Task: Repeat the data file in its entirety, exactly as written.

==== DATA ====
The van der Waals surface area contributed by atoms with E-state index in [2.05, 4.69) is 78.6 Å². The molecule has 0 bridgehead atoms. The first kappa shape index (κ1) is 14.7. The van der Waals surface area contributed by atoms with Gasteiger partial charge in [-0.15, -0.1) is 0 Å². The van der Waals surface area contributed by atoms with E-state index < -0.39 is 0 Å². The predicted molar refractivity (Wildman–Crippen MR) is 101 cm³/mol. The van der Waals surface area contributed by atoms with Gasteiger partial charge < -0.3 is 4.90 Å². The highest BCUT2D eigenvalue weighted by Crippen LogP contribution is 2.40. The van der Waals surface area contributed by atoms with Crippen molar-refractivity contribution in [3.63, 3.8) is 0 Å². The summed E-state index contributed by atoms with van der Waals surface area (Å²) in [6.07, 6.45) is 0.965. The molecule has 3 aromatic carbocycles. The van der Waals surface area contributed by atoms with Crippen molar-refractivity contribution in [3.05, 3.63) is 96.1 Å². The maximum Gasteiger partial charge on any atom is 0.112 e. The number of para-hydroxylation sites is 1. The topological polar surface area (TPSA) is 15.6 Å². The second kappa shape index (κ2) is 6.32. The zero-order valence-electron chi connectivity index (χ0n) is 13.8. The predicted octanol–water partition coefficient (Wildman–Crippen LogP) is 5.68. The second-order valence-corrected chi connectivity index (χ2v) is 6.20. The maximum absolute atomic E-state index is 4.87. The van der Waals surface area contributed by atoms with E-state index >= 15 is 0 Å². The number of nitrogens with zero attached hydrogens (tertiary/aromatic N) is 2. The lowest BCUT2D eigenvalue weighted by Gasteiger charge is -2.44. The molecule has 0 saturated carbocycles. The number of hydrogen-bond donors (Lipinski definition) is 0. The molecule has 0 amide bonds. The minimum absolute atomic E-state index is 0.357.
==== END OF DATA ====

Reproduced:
The van der Waals surface area contributed by atoms with E-state index in [2.05, 4.69) is 78.6 Å². The molecule has 0 bridgehead atoms. The first kappa shape index (κ1) is 14.7. The van der Waals surface area contributed by atoms with Gasteiger partial charge in [-0.15, -0.1) is 0 Å². The van der Waals surface area contributed by atoms with E-state index < -0.39 is 0 Å². The predicted molar refractivity (Wildman–Crippen MR) is 101 cm³/mol. The van der Waals surface area contributed by atoms with Gasteiger partial charge < -0.3 is 4.90 Å². The highest BCUT2D eigenvalue weighted by Crippen LogP contribution is 2.40. The van der Waals surface area contributed by atoms with Crippen molar-refractivity contribution in [3.63, 3.8) is 0 Å². The summed E-state index contributed by atoms with van der Waals surface area (Å²) in [6.07, 6.45) is 0.965. The molecule has 3 aromatic carbocycles. The van der Waals surface area contributed by atoms with Crippen molar-refractivity contribution in [3.05, 3.63) is 96.1 Å². The maximum Gasteiger partial charge on any atom is 0.112 e. The number of para-hydroxylation sites is 1. The topological polar surface area (TPSA) is 15.6 Å². The second kappa shape index (κ2) is 6.32. The zero-order valence-electron chi connectivity index (χ0n) is 13.8. The predicted octanol–water partition coefficient (Wildman–Crippen LogP) is 5.68. The second-order valence-corrected chi connectivity index (χ2v) is 6.20. The maximum absolute atomic E-state index is 4.87. The van der Waals surface area contributed by atoms with E-state index >= 15 is 0 Å². The number of nitrogens with zero attached hydrogens (tertiary/aromatic N) is 2. The lowest BCUT2D eigenvalue weighted by Gasteiger charge is -2.44. The molecule has 0 saturated carbocycles. The number of hydrogen-bond donors (Lipinski definition) is 0. The molecule has 0 amide bonds. The minimum absolute atomic E-state index is 0.357.